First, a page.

We’ve got to come together, that’s what we want for Australia. As one people. We’re all Australians, regardless of your ethnic background, regardless of your political belief, regardless of your religious beliefs we are all Australians.
We as Aboriginal people still have to fight to prove that we are straight out plain human beings, the same as everyone else. You know, I grew up, born on a government blanket under a palm tree. I lived under lantana bushes, I’ve seen more dinner times than I’ve seen dinners, I’ve known discrimination, I’ve known prejudice, I’ve known all of those things… but some of that is still with us… and it’s got to be changed…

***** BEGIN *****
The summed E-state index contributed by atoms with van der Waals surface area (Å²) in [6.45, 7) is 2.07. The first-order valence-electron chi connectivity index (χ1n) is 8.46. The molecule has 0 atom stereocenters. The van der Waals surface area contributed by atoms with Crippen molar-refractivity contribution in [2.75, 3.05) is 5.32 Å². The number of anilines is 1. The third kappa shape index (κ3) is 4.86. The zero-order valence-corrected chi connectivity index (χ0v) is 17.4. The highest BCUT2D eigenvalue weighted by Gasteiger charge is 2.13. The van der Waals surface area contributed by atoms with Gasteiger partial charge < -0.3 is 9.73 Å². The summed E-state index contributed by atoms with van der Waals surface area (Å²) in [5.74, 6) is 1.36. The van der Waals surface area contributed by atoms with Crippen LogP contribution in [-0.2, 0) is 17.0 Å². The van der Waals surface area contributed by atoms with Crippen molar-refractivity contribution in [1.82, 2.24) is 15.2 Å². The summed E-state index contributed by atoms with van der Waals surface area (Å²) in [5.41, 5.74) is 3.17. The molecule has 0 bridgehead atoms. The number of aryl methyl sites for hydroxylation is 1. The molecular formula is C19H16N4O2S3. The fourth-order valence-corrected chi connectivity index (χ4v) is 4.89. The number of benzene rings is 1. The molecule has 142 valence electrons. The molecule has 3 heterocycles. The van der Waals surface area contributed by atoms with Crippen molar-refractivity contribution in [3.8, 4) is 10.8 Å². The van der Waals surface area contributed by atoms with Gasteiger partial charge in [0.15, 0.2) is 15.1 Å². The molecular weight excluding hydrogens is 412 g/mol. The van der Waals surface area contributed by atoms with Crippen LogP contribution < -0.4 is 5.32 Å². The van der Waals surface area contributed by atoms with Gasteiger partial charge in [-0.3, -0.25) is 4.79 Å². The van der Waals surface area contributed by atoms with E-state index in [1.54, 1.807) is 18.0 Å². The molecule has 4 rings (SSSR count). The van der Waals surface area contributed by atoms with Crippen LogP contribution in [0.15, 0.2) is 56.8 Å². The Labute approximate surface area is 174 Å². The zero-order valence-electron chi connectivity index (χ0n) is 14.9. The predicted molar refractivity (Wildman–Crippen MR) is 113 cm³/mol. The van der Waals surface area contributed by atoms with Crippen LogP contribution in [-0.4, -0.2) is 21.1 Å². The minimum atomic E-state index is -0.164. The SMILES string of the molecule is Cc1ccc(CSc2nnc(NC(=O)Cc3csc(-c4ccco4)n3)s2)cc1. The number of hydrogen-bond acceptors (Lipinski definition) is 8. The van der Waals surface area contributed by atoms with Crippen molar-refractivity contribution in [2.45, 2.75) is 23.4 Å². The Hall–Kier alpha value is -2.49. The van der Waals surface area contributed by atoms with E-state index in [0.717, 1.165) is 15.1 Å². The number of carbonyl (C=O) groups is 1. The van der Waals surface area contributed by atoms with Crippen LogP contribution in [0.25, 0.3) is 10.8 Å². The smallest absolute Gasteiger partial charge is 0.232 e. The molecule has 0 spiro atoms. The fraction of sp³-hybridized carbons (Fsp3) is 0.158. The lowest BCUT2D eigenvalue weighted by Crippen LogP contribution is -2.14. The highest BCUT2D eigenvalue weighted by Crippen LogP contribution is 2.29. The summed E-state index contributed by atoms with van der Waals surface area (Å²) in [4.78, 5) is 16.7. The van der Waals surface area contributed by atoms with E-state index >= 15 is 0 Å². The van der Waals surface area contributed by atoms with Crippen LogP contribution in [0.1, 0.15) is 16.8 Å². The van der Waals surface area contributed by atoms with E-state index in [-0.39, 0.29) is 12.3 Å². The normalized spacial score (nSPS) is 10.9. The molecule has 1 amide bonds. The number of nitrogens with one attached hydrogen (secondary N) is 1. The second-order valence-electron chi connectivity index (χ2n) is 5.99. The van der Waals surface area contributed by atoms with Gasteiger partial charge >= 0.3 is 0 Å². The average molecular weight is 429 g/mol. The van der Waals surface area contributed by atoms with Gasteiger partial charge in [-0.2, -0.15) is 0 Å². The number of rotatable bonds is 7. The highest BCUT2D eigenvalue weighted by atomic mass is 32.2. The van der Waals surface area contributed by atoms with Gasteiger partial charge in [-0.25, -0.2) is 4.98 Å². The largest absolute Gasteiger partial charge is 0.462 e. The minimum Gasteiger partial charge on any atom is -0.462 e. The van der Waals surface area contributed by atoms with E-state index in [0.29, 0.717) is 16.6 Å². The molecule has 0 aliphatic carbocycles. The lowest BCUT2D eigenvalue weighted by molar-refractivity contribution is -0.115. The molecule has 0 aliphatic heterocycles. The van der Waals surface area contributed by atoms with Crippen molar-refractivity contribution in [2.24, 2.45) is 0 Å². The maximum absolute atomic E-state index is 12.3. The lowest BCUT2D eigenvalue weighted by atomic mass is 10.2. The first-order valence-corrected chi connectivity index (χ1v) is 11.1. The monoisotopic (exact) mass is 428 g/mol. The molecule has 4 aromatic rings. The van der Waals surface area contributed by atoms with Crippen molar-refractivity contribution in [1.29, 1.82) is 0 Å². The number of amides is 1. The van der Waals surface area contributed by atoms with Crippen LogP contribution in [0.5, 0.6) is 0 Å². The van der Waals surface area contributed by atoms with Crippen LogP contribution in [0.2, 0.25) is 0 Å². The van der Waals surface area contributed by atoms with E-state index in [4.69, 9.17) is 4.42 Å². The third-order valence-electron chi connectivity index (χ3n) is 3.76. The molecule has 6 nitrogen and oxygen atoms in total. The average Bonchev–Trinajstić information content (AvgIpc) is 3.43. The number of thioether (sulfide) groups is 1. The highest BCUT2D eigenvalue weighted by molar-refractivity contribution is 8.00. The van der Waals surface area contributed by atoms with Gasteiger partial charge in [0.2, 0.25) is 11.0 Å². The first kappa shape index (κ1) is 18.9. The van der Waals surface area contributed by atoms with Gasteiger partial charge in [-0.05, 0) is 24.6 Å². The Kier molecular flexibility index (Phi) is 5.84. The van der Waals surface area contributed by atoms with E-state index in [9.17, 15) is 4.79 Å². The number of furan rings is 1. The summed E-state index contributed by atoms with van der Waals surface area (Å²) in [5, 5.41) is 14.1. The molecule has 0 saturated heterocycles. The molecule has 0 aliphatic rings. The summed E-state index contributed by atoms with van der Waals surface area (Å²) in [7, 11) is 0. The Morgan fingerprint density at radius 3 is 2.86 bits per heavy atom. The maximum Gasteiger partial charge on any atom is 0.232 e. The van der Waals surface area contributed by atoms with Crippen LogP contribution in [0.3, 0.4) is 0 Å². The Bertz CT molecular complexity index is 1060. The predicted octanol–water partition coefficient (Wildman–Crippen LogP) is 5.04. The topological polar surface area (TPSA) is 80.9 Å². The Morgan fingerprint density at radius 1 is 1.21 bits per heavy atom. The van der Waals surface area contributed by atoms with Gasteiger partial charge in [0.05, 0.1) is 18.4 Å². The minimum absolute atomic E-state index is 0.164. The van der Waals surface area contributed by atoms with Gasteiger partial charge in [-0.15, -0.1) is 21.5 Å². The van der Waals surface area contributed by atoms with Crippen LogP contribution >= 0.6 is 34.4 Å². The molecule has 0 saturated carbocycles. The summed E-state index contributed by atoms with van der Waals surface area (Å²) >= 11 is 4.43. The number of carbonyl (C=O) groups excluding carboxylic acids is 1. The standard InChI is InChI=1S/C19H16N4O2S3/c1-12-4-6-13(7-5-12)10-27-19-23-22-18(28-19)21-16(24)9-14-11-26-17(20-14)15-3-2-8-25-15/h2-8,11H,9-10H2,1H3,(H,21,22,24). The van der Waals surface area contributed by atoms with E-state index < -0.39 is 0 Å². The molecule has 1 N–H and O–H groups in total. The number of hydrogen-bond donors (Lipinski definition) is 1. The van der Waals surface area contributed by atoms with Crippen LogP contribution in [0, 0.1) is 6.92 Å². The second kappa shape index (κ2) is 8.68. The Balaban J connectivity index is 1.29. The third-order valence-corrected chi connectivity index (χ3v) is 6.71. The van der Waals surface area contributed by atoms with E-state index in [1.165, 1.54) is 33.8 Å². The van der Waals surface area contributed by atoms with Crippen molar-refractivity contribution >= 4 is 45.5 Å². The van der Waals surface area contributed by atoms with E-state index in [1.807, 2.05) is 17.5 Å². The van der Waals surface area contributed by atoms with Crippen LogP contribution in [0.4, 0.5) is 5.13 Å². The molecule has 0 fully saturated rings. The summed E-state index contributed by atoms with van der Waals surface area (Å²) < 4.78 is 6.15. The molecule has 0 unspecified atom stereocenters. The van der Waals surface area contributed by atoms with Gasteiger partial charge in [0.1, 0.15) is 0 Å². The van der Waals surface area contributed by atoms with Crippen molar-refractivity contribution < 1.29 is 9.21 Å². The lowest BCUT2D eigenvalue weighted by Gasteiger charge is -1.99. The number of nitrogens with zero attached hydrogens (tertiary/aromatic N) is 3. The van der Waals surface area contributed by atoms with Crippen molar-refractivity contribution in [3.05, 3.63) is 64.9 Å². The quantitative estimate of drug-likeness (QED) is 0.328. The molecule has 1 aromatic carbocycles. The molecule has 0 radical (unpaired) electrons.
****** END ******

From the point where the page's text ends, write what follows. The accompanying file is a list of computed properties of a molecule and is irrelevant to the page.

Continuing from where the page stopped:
For the first time in the history of this country there was an aboriginal voice in the parliament and that gave me an enormous feeling of overwhelming responsibility. I made people aware, the lawmakers in this country, I made them aware of indigenous people. I think that was an achievement.
As they were leading me up, I looked up and around the galleries and I could feel the whole Aboriginal race, of those who had gone before, were all up there, and I could visualise, I could hear voices and amongst those voices was the voice of my grandfather saying, ‘It’s alright now boy, you are finally in the council with the Australian Elders. Everything is now going to be alright.’